Bi-Polar Medication Dilemma...

As y'all are probably aware, I am bi-polar.

I still dislike saying that. I wonder if I'll ever truly become comfortable with it. Who knows.

Anyway, y'all are also probably aware that symptoms didn't show up until after Greta was born. I probably had symptoms prior to that, but it's hard to discern what is just my personality (let's get after this! With gusto!) and what is a hypo-manic bi-polar swing. I really don't remember any depression swings prior to Greta (which is why I had no idea why I was having the thoughts I was having after she was born). But again, who knows - maybe I had mini-swings and just didn't recognize them.

This weekend at Nate's City of Lakes Loppet skate race.
My major symptoms have occurred during hormone surges: becoming pregnant, stopping breastfeeding, etc. Since being off of mediation for the last ~12 months I've noticed some very small bi-polar swings. There haven't been many of them. There are just days where I am uninterested in the things I'm normally passionate about, followed by a day or so where I feel back to normal, able to pour myself into everything as usual - but able to do so on just 4 hours of sleep. I'm guessing all of those instances were brought on by changing hormone levels. It's impossible to tell.

Yep, just a whole bunch of Anna pictures. Just because.
The plan was for me to breastfeed for ~2-3 months after Anna arrived, depending on how it went. So far, it has gone well. I have been able to keep my supply up, despite steadily increasing my mileage (this week I'm shooting for 70 MPW!). I'm really proud of that! Anna is now almost 4 months, so I've surpassed our original goal/plan.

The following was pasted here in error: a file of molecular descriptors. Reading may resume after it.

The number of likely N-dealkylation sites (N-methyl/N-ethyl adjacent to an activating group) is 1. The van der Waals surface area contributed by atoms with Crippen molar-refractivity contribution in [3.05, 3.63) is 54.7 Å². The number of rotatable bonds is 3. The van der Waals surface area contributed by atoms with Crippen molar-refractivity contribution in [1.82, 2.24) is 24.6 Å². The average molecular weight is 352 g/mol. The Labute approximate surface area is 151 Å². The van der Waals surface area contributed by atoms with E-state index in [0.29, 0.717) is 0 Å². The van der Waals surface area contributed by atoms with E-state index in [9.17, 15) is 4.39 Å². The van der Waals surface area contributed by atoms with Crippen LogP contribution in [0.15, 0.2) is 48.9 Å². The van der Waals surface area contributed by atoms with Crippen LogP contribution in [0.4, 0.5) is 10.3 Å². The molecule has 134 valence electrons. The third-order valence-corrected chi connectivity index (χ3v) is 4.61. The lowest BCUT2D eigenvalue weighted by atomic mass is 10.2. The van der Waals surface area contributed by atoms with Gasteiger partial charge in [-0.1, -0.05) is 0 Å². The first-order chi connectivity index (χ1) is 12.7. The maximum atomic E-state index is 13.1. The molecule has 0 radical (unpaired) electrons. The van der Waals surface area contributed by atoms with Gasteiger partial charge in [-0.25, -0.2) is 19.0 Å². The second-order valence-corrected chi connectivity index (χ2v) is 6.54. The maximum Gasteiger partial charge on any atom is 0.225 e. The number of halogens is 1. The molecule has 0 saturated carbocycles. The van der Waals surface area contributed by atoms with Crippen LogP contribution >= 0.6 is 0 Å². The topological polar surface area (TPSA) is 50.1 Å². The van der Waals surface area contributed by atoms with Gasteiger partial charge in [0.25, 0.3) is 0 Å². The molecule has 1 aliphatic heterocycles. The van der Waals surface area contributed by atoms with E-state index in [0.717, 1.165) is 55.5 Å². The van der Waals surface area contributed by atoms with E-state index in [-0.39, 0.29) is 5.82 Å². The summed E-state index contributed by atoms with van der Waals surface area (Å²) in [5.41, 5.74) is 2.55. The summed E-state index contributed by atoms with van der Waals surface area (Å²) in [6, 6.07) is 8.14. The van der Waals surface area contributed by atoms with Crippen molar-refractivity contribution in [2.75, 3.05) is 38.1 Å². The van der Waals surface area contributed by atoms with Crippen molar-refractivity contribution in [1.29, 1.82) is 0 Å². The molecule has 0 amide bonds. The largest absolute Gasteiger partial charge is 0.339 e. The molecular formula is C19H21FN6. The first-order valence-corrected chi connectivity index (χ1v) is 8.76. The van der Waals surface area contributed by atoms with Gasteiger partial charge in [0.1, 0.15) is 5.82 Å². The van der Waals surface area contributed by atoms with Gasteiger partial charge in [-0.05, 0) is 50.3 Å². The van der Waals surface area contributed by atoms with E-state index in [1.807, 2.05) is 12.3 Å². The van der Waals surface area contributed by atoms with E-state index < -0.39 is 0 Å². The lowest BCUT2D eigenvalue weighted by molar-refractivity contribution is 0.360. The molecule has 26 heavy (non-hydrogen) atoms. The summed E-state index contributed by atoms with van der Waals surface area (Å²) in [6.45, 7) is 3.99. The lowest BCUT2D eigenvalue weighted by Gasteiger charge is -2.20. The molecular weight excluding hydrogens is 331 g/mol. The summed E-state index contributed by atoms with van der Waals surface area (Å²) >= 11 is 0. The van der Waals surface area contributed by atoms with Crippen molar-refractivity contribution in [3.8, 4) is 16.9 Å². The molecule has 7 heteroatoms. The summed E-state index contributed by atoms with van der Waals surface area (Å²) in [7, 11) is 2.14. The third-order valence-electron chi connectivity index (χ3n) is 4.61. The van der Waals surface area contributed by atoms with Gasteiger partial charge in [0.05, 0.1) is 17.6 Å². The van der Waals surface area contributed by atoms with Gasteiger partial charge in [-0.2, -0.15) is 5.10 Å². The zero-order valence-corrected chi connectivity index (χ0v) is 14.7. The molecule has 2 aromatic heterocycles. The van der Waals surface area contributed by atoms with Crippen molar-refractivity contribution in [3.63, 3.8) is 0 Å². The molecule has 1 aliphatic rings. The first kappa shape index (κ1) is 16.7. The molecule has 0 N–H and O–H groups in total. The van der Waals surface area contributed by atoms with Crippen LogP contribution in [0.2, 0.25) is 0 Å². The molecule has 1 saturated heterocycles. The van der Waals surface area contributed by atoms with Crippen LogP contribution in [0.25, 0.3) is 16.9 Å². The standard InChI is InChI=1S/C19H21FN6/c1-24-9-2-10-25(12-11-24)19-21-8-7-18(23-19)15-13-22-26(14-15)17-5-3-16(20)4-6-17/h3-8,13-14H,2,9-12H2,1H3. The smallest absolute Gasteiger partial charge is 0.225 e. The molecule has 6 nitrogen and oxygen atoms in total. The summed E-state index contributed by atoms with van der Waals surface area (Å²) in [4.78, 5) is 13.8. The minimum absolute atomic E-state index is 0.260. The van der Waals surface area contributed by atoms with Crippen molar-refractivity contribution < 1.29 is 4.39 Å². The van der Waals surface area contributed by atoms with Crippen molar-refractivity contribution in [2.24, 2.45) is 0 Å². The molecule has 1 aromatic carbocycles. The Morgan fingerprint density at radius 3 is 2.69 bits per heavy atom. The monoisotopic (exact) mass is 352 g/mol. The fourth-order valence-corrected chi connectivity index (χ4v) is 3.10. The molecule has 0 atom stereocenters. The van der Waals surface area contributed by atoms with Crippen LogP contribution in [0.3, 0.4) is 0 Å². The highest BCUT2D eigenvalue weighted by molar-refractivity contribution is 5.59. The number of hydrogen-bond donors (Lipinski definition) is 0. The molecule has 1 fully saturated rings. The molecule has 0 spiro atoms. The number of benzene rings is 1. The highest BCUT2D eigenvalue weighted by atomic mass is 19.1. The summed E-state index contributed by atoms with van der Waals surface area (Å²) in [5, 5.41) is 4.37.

At some point, I need to go back on my medications. That means I'll need to stop nursing, as lithium is excreted in breast milk.

I have rescheduled my psychiatrist appointment twice now, both for legitimate reasons. The first there was an ice and snow storm that came in the night before and Google estimated an 1:50 drive to the appointment. The next time I rescheduled because I had been up at 2am the night before throwing up. I figured Dr. Bond didn't want to see me with the stomach flu.

So - now my appointment is next week. Yay (sarcasm).

Problem is, I don't want to give up nursing. I just can't picture myself stopping - not next week, and not the week after. Maybe in a month? Do I go in to my appointment next week and tell Dr. Bond that? That I just need another month? I think he would be okay with that, but then the question becomes: what is going to change in a month that will make me more okay with stopping breastfeeding? I don't know that anything is going to change. My supply will likely still be good, I'll still really enjoy nursing/cuddling with her/staring at her while she nurses...


It's been weighing on my mind a lot lately. I don't know what the right answer is, and there likely isn't one. So, instead, I'll cherish today's opportunity! There's no use in dreading the inevitable, right?



Nichole Porath